Clinical Coordinating Center (CCC)
Steven K. Grinspoon, MD
Steven K. Grinspoon is Professor of Medicine at Harvard Medical School, Director of the MGH Program in Nutritional Metabolism, and Co-Director of the Nutrition Obesity Research Center at Harvard. Dr. Grinspoon earned his medical degree from the University of Rochester. He then completed his Internal Medicine Residency and Chief Resident year at Columbia Presbyterian Hospital/Columbia University and his Endocrinology Fellowship at Massachusetts General Hospital/Harvard University.
Dr. Grinspoon’s research career has been focused on mechanisms of metabolic and cardiovascular complications in HIV. He has led NIH RO1-funded studies investigating HIV-infected patients for over 20 years and has numerous peer-reviewed publications. Work from his lab has suggested an increased rate of myocardial infarction (heart attacks) in HIV-infected patients and highlighted the relative contributions of traditional and non-traditional risk factors. Additionally, his work on strategies to improve insulin resistance and visceral fat accumulation among HIV-infected patients led to the first FDA-approved therapy for lipodystrophy. Dr. Grinspoon is a member of the American Society for Clinical Investigation and the Association of American Physicians and received the 2014 Edward H. Ahrens Award for his outstanding contributions to Translational Science and Patient Oriented research from the Association of Clinical and Translational Sciences. He has also chaired the American Heart Association State of the Science Conference on Cardiovascular Disease in HIV-infected patients.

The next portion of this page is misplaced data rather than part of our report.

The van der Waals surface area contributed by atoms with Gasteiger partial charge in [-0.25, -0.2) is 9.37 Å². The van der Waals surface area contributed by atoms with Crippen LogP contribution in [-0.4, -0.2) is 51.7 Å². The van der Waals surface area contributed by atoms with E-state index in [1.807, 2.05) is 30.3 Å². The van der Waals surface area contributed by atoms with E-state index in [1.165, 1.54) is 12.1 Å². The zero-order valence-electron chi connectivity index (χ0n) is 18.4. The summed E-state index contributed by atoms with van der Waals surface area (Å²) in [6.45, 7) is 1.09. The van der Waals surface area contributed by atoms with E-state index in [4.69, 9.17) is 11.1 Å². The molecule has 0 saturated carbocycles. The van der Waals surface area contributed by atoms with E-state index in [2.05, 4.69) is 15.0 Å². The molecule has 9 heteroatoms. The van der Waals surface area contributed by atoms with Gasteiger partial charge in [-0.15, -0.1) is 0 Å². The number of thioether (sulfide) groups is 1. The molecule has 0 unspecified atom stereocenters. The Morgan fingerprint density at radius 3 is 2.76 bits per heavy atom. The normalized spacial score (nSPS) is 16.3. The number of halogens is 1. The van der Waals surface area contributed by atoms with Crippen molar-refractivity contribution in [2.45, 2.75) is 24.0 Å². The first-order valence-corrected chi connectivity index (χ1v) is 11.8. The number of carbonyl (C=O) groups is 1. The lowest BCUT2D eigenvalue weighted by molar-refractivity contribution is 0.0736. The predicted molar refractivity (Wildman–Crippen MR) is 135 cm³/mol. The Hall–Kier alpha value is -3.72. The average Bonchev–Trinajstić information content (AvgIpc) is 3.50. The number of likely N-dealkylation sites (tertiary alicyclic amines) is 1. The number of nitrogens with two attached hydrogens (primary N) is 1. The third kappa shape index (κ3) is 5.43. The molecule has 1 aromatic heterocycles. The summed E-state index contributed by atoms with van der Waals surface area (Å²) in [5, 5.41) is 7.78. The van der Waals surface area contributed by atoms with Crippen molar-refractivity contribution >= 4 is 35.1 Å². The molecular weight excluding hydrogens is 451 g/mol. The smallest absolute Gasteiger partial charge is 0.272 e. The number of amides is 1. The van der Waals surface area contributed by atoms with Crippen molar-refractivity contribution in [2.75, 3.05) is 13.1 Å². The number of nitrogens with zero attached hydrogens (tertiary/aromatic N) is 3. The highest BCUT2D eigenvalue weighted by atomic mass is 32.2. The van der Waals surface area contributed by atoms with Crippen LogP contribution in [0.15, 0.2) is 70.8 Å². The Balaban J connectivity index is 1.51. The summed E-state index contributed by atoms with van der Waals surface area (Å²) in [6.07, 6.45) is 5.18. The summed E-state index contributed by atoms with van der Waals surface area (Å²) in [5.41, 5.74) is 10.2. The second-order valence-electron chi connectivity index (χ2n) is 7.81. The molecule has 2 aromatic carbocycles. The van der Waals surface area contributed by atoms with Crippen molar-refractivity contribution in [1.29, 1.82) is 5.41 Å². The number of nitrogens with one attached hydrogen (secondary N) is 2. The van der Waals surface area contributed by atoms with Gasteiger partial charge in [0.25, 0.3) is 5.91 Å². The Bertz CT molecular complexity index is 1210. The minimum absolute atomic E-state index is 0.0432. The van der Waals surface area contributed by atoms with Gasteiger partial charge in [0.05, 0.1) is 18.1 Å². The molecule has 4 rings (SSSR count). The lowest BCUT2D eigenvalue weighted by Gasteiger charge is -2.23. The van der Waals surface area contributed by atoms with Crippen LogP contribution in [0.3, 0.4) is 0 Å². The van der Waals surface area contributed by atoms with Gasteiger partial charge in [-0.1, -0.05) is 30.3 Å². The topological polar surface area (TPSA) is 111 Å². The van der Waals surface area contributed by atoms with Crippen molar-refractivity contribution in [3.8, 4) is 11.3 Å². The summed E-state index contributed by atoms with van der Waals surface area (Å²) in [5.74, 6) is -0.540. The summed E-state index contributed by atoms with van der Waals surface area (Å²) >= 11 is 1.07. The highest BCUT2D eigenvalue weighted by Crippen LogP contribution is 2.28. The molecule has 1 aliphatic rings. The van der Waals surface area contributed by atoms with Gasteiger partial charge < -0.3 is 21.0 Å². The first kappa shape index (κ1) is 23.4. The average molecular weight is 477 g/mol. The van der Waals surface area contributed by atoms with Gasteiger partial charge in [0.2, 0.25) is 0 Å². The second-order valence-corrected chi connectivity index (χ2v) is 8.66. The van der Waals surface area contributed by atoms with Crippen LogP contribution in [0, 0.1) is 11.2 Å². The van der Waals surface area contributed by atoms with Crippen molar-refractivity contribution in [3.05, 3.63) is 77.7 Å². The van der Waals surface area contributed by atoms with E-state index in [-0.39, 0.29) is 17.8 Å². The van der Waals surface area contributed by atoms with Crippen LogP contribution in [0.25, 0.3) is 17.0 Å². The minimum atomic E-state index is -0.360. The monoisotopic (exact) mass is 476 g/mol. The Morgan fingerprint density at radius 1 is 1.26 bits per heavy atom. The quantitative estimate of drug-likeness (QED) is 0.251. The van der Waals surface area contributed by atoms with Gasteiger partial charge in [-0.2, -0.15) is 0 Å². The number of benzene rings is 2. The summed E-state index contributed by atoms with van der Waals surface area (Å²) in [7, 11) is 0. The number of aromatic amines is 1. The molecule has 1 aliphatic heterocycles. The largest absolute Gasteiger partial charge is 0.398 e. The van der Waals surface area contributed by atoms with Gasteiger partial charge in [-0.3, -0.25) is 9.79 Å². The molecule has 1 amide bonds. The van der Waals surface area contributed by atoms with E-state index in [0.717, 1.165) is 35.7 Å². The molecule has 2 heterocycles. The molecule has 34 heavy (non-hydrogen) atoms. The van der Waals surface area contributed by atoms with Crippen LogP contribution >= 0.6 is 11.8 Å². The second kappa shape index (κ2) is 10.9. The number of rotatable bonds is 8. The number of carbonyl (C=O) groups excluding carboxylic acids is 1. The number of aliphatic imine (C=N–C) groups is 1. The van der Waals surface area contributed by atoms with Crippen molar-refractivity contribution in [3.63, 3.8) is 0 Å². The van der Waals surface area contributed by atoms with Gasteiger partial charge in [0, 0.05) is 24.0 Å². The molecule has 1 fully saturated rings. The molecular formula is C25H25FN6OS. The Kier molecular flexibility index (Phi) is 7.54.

Dr. Grinspoon is the Co-Principal Investigator of the Clinical Coordinating Center for REPRIEVE, Chair of the REPRIEVE protocol, and Chair of the Operational Leadership Committee.
Pamela S. Douglas is the Ursula Geller Professor of Research in Cardiovascular Diseases in the Department of Medicine at the Duke University and Director of the Multimodality Imaging Program at the DCRI. Dr. Douglas earned her medical degree from Medical College of Virginia, Virginia Commonweath University School of Medicine. She then completed her Internal Medicine Residency and Cardiology Fellowship at the Hospital of the University of Pennsylvania.
Dr. Douglas’ research career has been focused on cardiovascular diagnostic strategies, specifically, those involving cardiovascular imaging. Her over 30 years of experience includes leading a variety of multicenter government and industry funded clinical trials and outcomes research studies and she has numerous peer reviewed publications. Dr. Douglas is the Principal Investigator for the ongoing PROMISE trial, an NHLBI-funded pragmatic trial of cardiovascular diagnostic strategies in 10,000 subjects, and for ImageGuide, the first ever US imaging registry. She is also renowned for her work in improving the quality of imaging data from clinical trials and registries through development and dissemination of national standards for imaging informatics and core lab best practices. Her wealth of experience includes past service as the President of the American College of Cardiology, President of the American Society of Echocardiography, and Chief of Cardiology at both the University of Wisconsin and Duke University.